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 JSEA  Vol.13 No.9 , September 2020
Assessment and Prediction of Software Reliability in Mobile Applications
Abstract: Software reliability is an important quality attribute, and software reliability models are frequently used to measure and predict software maturity. The nature of mobile environments differs from that of PC and server environments due to many factors, such as the network, energy, battery, and compatibility. Evaluating and predicting mobile application reliability are real challenges because of the diversity of the mobile environments in which the applications are used, and the lack of publicly available defect data. In addition, bug reports are optionally submitted by end-users. In this paper, we propose assessing and predicting the reliability of a mobile application using known software reliability growth models (SRGMs). Four software reliability models are used to evaluate the reliability of an open-source mobile application through analyzing bug reports. Our experiment proves it is possible to use SRGMs with defect data acquired from bug reports to assess and predict the software reliability in mobile applications. The results of our work enable software developers and testers to assess and predict the reliability of mobile software applications.

1. Introduction

Software reliability is a measure for controlling and maintaining the processes of the software development life cycle (SDLC) to develop reliable software. This measure is used during the testing process until the process’s exit criteria are met. In addition, software reliability helps to maintain and predict the correctness of the software [1]. Software reliability engineering was introduced to aid in analyzing and measuring the quality of software applications. It presents the quality of the software running without producing defects [2] [3]. Researchers and practitioners have been improving software reliability models to assess the reliability of different types of software.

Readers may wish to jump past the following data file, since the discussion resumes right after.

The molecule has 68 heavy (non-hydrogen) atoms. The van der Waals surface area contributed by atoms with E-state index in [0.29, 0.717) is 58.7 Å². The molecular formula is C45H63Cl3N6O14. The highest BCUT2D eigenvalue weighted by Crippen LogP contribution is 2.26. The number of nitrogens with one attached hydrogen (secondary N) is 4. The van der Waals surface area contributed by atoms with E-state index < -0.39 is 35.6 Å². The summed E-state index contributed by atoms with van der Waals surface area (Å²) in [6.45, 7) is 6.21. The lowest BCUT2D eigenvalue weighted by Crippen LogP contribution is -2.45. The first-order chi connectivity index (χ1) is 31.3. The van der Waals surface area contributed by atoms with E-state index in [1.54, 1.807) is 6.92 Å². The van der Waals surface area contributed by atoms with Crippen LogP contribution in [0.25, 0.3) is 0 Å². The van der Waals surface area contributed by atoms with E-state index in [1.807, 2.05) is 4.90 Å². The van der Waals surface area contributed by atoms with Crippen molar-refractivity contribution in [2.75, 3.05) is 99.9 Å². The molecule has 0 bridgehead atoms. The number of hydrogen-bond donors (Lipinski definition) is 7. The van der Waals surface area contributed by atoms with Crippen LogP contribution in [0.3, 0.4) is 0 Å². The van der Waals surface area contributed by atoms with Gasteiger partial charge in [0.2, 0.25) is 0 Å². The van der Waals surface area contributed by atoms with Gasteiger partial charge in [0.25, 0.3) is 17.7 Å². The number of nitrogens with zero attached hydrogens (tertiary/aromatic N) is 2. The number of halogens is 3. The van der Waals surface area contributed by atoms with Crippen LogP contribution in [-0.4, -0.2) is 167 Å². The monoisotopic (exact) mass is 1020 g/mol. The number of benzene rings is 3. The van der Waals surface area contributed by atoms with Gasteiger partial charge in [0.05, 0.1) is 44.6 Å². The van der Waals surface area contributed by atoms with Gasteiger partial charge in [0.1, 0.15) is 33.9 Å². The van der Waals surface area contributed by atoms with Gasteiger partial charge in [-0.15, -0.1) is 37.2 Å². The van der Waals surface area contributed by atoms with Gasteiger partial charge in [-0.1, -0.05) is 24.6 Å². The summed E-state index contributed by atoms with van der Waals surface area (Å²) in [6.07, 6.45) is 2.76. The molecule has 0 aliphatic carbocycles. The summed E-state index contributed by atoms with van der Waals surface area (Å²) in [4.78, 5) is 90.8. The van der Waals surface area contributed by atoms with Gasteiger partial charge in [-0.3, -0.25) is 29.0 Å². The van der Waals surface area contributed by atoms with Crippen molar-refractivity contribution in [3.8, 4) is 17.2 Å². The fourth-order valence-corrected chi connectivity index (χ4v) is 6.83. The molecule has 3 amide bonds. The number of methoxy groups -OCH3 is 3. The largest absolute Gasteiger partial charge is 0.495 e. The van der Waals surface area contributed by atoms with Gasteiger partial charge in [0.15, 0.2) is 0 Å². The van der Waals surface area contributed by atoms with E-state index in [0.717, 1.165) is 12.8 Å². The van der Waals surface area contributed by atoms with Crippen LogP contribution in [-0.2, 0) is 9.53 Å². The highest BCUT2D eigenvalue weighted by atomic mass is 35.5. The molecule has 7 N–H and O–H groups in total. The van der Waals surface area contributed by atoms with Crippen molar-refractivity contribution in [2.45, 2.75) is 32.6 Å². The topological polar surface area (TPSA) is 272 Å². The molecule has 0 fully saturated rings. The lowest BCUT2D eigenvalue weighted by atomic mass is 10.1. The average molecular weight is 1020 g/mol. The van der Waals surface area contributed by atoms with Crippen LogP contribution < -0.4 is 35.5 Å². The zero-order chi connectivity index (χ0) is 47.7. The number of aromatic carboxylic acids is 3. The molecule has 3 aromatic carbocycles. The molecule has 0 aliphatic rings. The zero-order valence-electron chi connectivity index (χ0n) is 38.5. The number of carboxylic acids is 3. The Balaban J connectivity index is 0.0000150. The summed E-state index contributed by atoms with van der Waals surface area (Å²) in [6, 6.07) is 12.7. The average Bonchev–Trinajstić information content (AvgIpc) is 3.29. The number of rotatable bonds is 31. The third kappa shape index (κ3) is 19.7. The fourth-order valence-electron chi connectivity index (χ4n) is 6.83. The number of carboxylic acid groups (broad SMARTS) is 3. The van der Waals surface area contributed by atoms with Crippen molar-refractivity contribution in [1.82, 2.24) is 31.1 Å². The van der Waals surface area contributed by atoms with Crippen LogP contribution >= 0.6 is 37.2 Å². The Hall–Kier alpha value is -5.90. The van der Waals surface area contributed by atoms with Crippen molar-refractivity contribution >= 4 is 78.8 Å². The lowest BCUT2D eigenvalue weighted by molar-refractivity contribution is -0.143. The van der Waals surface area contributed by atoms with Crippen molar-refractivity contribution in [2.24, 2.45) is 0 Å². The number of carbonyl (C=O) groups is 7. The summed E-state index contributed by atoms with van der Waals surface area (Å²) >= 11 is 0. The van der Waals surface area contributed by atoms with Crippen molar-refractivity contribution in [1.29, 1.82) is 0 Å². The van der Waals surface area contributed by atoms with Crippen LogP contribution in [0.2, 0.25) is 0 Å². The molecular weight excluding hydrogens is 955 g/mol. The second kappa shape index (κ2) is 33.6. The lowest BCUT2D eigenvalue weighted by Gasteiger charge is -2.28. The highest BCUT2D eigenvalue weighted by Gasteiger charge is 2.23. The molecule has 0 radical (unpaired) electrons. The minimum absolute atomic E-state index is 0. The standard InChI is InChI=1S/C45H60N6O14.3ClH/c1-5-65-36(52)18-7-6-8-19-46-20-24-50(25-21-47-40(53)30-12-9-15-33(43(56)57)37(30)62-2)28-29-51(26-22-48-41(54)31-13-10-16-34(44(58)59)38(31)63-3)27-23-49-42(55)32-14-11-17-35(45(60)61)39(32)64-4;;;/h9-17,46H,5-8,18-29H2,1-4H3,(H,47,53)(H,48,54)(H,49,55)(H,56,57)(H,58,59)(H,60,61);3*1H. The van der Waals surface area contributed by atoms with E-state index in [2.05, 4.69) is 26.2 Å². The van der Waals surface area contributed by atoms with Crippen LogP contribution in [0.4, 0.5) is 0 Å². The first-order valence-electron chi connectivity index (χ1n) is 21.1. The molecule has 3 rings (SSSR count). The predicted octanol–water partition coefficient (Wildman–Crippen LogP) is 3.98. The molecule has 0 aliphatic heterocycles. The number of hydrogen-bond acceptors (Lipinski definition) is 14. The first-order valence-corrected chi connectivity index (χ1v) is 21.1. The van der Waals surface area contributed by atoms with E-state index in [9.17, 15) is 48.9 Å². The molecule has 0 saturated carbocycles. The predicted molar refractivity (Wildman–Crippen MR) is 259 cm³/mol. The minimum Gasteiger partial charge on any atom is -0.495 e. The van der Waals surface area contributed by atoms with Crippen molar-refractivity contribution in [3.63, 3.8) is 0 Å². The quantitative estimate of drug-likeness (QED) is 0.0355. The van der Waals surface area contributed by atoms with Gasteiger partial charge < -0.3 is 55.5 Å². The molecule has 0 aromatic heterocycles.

Measuring and predicting the reliability of a mobile application are real challenges due to the following reasons. First, the nature of mobile environments is different from that of PC and server environments. Second, in mobile environments, new functionalities and features are introduced, such as energy, network, incompatibility, modified and limited Graphical User Interface (GUI), interruption, and notification, which produce new types of defects [4]. Third, mobile operating systems and devices are divers. Fourth, the high demand for mobile applications from users has made the development process fast and the functionality of mobile application more complex [5]. Finally, after a mobile application is released, failures occur in mobile devices. In addition to testing, software developers partially rely on bug reports, which are optionally submitted by end-users.

To assess software reliability in mobile applications, researchers are required to spend more time and effort to evaluate the efficacy of software reliability. Considering the characteristics of mobile applications while measuring their software reliability will produce more accurate results and analyses.

Predicting mobile application failures is as important to software developers as to companies and research organizations. Therefore, we propose measuring the reliability of mobile applications and producing more accurate results based on defects that are extracted from bug reports.

The remainder of this paper is structured as follows: Section 2 presents related work. Section 3 describes the proposed method for measuring and predicting the reliability of a mobile application. Section 4 provides a case study applying several SRGMs to the data sets of an open-source mobile application. Section 5 discusses and analyzes the evaluation and prediction in the reliability of the selected data sets. Finally, Section 6 contains the conclusions and future work.

2. Related Work